Few sportsmen and women are as fussy about their kit as cricketers. Whether it’s bats, pads, gloves or even the cricket bag itself, cricketers will pore over catalogues trying to find exactly the right item for that suits both their physical frame and style of play.
The majority of cricket equipment is designed to protect a batsman. In 2014, the tragic death of Australian cricketer Philip Hughes after he was struck on the head by a ball put the safety of cricket in the spotlight. This is unsurprising when you consider the risks of facing a hard cricket ball bowled at up to speeds of up to 100mph.
So, if you’re on the lookout for protective gear, here are a few essentials you’ll need to search for.
Most cricketers at every level now wear a helmet while batting and any player under the age of 18 must wear one as standard. The most important things to bear in mind when choosing a helmet are:
Is it comfortable, does it fit well and does it stay stable when you’re running?
Does it have a kite mark?
Most cricket specialists will only stock helmets that have passed the required safety tests, so choosing a helmet really comes down to comfort and budget. Most helmets available have some adjustments to make them more comfortable. By adjusting the helmet nut settings, the grille can also be positioned to prevent a cricket ball passing under the visor whilst still allowing good visibility.
The best way to choose your leg guard size is to ensure your knee is lined up right in the middle of the knee roll and then check that the top of the pads are not getting in the way of your hands when you are in your batting stance. Having the wrong size pads will mean they get in the way and become a burden when running and playing strokes. They are also less effective in providing protection as the padding is situated in the wrong places due to their incorrect size.
Commonly known as a box, an abdo guard provides protection to the groin and as a result is the subject of many a dressing room prank. But that shouldn’t distract from the fact that a cricket box is an absolutely essential piece of cricket protection. Never go out to bat not wearing one and don’t expect to borrow one either!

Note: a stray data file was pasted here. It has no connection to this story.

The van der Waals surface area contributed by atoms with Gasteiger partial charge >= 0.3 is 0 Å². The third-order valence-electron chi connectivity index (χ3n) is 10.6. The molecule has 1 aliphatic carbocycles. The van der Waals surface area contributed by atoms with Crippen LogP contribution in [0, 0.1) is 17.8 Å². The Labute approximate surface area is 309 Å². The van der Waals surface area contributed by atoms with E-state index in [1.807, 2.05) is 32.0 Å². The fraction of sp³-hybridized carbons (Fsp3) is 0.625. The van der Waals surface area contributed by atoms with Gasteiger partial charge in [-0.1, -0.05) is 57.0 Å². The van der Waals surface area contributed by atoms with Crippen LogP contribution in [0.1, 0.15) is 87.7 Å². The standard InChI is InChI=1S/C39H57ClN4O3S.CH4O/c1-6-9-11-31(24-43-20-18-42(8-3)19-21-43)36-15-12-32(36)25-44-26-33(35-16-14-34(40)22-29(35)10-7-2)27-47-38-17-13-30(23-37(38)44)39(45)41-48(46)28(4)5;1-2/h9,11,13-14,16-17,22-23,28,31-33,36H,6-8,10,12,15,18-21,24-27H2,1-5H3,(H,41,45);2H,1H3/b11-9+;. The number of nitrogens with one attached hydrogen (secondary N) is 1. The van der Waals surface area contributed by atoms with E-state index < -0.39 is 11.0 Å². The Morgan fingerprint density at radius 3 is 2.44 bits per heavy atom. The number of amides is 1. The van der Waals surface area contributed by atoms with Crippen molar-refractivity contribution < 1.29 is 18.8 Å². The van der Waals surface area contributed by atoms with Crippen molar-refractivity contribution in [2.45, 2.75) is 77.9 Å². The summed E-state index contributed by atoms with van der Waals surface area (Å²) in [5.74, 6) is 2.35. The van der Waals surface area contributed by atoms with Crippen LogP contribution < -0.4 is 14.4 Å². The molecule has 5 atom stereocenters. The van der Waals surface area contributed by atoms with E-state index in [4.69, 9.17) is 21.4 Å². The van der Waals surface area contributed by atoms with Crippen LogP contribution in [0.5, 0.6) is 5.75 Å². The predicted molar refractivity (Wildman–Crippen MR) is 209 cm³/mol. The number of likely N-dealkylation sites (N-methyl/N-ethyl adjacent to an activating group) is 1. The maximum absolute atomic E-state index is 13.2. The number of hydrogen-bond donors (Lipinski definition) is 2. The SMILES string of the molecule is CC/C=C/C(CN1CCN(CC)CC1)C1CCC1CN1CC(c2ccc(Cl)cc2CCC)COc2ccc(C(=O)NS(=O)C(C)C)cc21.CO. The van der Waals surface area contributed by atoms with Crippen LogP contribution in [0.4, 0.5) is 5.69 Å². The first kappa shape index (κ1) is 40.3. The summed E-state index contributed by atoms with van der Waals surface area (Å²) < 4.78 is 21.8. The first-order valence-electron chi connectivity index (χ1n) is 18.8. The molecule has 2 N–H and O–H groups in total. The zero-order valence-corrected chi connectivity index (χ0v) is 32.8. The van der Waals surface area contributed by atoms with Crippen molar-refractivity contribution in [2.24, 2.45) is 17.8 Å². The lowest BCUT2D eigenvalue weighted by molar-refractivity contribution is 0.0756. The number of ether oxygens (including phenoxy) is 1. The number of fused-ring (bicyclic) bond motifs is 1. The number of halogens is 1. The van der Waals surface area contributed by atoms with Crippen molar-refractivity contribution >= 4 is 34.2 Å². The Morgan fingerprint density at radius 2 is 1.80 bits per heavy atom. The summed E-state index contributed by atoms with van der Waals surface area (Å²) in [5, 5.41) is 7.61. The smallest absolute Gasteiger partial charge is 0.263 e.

Although some players choose not to wear them because they can restrict movement, a thigh pad worn on the inside of the trousers prevents serious bruising if you are hit on one of the body’s fleshier parts.
Few players at amateur level wear chest guards but they are well worth considering if you are facing fast bowling regularly or play on the odd dodgy pitch.
Arm guards have gone out of fashion with most top players as many feel it restricts their fluency when playing shots. However, if you are a bowler and want to protect your arm, they are worth wearing.
Remember, gloves come in both left and right handed pairs and a good fit is essential. The gloves should feel pretty tight, because the looser the fit the less effective the protection is.
Why choose Insure4Sport for cricket insurance?
At Insure4Sport, we know that sportsmen and women have more than one string to their bow, which is why we have multi-sports cover. Cricket is a category B sport, along with golf, football and hockey, so a cricket insurance policy will also mean you’re insured whilst taking part in any other category B sport.
For the full list of category B sports view our multi-sports insurance page.
We also have some great value additional extras available on each policy, including cover for the loss of earnings. For example, if you were to injure yourself playing cricket which left you unfit to work, we can offer an allowance of up to £750 per week to keep you on track until you’re fit and ready to get back on your feet.